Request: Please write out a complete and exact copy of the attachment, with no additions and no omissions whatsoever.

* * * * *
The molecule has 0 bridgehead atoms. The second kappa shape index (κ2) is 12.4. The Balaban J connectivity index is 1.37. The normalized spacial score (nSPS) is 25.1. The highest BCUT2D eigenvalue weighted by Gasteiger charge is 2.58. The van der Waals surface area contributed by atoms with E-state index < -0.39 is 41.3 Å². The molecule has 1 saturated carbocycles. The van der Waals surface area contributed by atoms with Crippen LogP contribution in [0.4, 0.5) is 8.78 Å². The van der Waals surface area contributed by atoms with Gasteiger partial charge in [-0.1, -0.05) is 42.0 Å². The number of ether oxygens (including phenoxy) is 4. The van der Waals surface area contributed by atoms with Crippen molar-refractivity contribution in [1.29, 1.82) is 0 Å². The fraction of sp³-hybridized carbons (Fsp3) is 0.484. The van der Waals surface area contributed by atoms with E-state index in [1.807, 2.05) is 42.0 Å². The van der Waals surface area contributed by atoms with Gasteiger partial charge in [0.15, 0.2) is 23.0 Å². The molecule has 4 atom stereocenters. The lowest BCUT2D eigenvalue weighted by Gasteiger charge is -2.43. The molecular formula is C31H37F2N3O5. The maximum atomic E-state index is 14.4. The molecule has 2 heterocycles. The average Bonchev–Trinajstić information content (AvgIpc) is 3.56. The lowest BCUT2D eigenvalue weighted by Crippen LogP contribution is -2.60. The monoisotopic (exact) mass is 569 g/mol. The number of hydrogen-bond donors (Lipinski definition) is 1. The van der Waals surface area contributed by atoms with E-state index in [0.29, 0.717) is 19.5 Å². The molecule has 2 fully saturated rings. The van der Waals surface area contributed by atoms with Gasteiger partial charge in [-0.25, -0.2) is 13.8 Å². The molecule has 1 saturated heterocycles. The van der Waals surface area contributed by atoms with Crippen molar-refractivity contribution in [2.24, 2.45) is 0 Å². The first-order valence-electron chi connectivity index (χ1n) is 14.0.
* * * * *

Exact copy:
The molecule has 0 bridgehead atoms. The second kappa shape index (κ2) is 12.4. The Balaban J connectivity index is 1.37. The normalized spacial score (nSPS) is 25.1. The highest BCUT2D eigenvalue weighted by Gasteiger charge is 2.58. The van der Waals surface area contributed by atoms with E-state index < -0.39 is 41.3 Å². The molecule has 1 saturated carbocycles. The van der Waals surface area contributed by atoms with Crippen LogP contribution in [0.4, 0.5) is 8.78 Å². The van der Waals surface area contributed by atoms with Gasteiger partial charge in [-0.1, -0.05) is 42.0 Å². The number of ether oxygens (including phenoxy) is 4. The van der Waals surface area contributed by atoms with Crippen molar-refractivity contribution in [1.29, 1.82) is 0 Å². The fraction of sp³-hybridized carbons (Fsp3) is 0.484. The van der Waals surface area contributed by atoms with E-state index in [1.807, 2.05) is 42.0 Å². The van der Waals surface area contributed by atoms with Gasteiger partial charge in [0.15, 0.2) is 23.0 Å². The molecule has 4 atom stereocenters. The lowest BCUT2D eigenvalue weighted by Gasteiger charge is -2.43. The molecular formula is C31H37F2N3O5. The maximum atomic E-state index is 14.4. The molecule has 2 heterocycles. The average Bonchev–Trinajstić information content (AvgIpc) is 3.56. The lowest BCUT2D eigenvalue weighted by Crippen LogP contribution is -2.60. The monoisotopic (exact) mass is 569 g/mol. The number of hydrogen-bond donors (Lipinski definition) is 1. The van der Waals surface area contributed by atoms with E-state index in [0.29, 0.717) is 19.5 Å². The molecule has 2 fully saturated rings. The van der Waals surface area contributed by atoms with Gasteiger partial charge in [-0.25, -0.2) is 13.8 Å². The molecule has 1 saturated heterocycles. The van der Waals surface area contributed by atoms with Crippen molar-refractivity contribution in [2.24, 2.45) is 0 Å². The first-order valence-electron chi connectivity index (χ1n) is 14.0.